Ghanaians who prefer local poultry products for the festive season will either have to pay higher for the product or settle for imports, as poultry farmers struggle to secure day-old-chicks in time for Christmas in addition to other challenges threatening to collapse the sector.
In an interview with Michael Nyarko-Ampem, a leading farmer in the poultry sector. He bemoaned about the myriad challenges which have culminated in the looming shortage despite all efforts by stakeholders including government, farmers, banks, and importers of day-old chicks, to help salvage the situation.
He noted that COVID-19 has pushed more than 200 poultry farmers and their farms out of business and pushed the price of raw materials for feed higher, thus reducing margins; avian flu is ravaging more than 150 farms in the Ashanti and Bono Regions, and farmers are struggling to secure day-old-chicks in time to be ready for the annual Christmas festivities.
“We usually use imported day-old-chicks and/or hatching eggs which are hatched locally, but due to the COVID-19, we couldn’t secure the eggs in time. With Christmas, there is a deadline we work with. If you are unable to secure the day-old-chicks by the second week of October, you will struggle to meet the time,” Mr. Nyarko-Ampem told.
The devastating impact of COVID-19
“The COVID-19 led to a slowdown in sales which resulted in a cut-back on production, and this drove many farmers out of business. For the Ashanti, Bono East, and Bono Regions, where we have the bulk of poultry farmers, I can roughly say about 200 farmers exited the industry,” he said.
“In Ghana, we experienced a total lockdown at Accra, Tema, and Kumasi for only three weeks due to pandemic; however, some countries – especially where we secure the day-old chicks, experienced longer complete lockdowns and so farmers were not working. Then we have avian flu devastating farms this year, too,” he said.
Gov’t’s good intentions
Despite the government’s intentions and support for the sector, Mr. Nyarko-Ampem believes the looming shortage of local chicken for Christmas couldn’t have been avoided since most of the causes are external and not internal.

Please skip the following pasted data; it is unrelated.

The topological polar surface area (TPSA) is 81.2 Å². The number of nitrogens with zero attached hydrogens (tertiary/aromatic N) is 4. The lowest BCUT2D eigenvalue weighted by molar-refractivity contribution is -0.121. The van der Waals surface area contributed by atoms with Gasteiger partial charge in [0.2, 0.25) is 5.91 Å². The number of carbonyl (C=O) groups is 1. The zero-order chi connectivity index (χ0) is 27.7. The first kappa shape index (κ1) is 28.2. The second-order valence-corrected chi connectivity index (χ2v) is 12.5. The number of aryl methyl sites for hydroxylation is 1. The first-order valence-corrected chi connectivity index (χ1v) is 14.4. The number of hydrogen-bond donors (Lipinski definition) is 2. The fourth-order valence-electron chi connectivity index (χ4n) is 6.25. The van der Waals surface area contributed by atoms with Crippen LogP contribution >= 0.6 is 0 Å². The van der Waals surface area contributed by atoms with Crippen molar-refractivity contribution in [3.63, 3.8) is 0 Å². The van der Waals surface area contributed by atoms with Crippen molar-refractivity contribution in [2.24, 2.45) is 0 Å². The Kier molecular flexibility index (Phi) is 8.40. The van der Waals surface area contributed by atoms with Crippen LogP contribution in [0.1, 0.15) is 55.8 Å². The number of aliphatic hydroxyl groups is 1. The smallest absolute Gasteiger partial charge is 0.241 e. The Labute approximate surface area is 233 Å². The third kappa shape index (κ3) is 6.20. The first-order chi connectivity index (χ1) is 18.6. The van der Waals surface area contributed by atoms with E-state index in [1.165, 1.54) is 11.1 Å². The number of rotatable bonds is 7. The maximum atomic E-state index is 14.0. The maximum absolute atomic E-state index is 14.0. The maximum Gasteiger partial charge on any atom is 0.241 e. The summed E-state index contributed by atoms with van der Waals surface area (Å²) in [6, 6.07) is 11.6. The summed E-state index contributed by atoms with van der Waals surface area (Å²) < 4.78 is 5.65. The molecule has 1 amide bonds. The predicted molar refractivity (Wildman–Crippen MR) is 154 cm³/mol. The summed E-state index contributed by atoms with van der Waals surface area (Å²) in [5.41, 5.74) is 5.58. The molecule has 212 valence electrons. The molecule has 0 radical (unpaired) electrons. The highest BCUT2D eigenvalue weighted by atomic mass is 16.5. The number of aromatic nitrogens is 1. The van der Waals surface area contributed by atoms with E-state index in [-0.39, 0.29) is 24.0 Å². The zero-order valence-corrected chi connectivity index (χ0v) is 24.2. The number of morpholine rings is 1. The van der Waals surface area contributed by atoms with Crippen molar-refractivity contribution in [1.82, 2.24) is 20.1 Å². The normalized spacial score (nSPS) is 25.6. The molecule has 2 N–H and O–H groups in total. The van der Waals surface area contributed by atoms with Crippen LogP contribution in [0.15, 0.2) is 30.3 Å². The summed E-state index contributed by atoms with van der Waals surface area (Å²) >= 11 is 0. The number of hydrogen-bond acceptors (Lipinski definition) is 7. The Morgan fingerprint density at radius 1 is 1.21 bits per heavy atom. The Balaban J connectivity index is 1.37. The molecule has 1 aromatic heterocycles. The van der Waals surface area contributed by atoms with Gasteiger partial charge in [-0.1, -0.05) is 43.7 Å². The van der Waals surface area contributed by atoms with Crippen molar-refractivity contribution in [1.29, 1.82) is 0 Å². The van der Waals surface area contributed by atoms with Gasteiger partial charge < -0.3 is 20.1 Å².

“The government is aware of all the happenings. The Agric Ministry is doing its best when it comes to the supply of raw materials and importation of day-old chicks but the shortages are global; and so, even with permits for importing day-old chicks, the suppliers are unable to supply,” he said.
He pointed out that the situation is so severe that some suppliers of day-old-chicks outside the country and locally, had to refund monies to farmers because they were unable to meet the demands.
Ghana currently spends almost US$400million on chicken imports annually, which represents about 200,000 to 250,000mt. While local producers are striving to increase their market share which currently stands between 20,000 to 25,000 or 10 percent of imports, Mr. Nyarko-Ampem is worried that activities this year could reverse all the gains made by locals and place the entire industry in the hands of importers.
The government introduced the Broiler Revitalisation Programme which the Agricultural Development Bank (ADB) supported farmers with GH¢500million to revive the poultry sector. The initiative aims to invest a total of GH¢500million of soft loans in businesses in the poultry value chain to help de-risk their operations, increase chicken production and cut out the imports.
In partnership with the Ministry of Food and Agriculture (MoFA), Bank of Ghana (BoG), Ghana Incentive-based Risk Sharing System for Agricultural Lending (GIRSAL), and the Out-grower and Value Chain Fund (OVCF), the programme is meant to end the country’s dependence on imported poultry products and create jobs for the youth.